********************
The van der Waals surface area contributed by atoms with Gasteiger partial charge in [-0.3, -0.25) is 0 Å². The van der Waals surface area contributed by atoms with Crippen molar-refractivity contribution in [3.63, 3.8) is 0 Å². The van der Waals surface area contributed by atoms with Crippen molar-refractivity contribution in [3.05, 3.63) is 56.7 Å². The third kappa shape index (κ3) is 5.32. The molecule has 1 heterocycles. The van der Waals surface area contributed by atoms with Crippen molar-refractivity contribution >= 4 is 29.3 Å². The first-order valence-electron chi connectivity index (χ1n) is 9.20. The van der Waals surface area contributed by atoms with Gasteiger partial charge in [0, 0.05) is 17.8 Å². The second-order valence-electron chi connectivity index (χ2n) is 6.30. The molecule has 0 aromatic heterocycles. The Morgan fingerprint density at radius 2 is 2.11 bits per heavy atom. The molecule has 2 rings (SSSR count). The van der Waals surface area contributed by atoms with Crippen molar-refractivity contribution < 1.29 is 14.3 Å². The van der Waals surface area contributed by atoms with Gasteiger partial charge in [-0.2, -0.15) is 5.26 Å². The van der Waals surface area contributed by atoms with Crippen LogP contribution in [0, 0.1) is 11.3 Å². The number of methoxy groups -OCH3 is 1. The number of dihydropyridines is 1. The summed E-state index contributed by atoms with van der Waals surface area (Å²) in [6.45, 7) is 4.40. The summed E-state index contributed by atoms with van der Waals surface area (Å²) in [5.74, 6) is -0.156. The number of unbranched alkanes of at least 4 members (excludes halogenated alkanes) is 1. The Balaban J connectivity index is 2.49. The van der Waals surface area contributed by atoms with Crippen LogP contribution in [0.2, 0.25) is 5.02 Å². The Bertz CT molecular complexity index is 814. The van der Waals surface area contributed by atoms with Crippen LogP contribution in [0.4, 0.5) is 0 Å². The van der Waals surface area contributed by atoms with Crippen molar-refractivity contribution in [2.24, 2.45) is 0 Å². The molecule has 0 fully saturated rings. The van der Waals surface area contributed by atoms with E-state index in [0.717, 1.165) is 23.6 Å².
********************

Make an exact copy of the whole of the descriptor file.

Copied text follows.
The van der Waals surface area contributed by atoms with Gasteiger partial charge in [-0.3, -0.25) is 0 Å². The van der Waals surface area contributed by atoms with Crippen molar-refractivity contribution in [3.63, 3.8) is 0 Å². The van der Waals surface area contributed by atoms with Crippen molar-refractivity contribution in [3.05, 3.63) is 56.7 Å². The third kappa shape index (κ3) is 5.32. The molecule has 1 heterocycles. The van der Waals surface area contributed by atoms with Crippen molar-refractivity contribution >= 4 is 29.3 Å². The first-order valence-electron chi connectivity index (χ1n) is 9.20. The van der Waals surface area contributed by atoms with Gasteiger partial charge in [0, 0.05) is 17.8 Å². The second-order valence-electron chi connectivity index (χ2n) is 6.30. The molecule has 0 aromatic heterocycles. The Morgan fingerprint density at radius 2 is 2.11 bits per heavy atom. The molecule has 2 rings (SSSR count). The van der Waals surface area contributed by atoms with Crippen molar-refractivity contribution < 1.29 is 14.3 Å². The van der Waals surface area contributed by atoms with Gasteiger partial charge in [-0.2, -0.15) is 5.26 Å². The van der Waals surface area contributed by atoms with Crippen LogP contribution in [0, 0.1) is 11.3 Å². The number of methoxy groups -OCH3 is 1. The number of dihydropyridines is 1. The summed E-state index contributed by atoms with van der Waals surface area (Å²) in [6.45, 7) is 4.40. The summed E-state index contributed by atoms with van der Waals surface area (Å²) in [5.74, 6) is -0.156. The number of unbranched alkanes of at least 4 members (excludes halogenated alkanes) is 1. The Balaban J connectivity index is 2.49. The van der Waals surface area contributed by atoms with Crippen LogP contribution in [0.2, 0.25) is 5.02 Å². The Bertz CT molecular complexity index is 814. The van der Waals surface area contributed by atoms with Crippen LogP contribution in [0.4, 0.5) is 0 Å². The van der Waals surface area contributed by atoms with Crippen molar-refractivity contribution in [2.24, 2.45) is 0 Å². The molecule has 0 fully saturated rings. The van der Waals surface area contributed by atoms with E-state index in [0.717, 1.165) is 23.6 Å².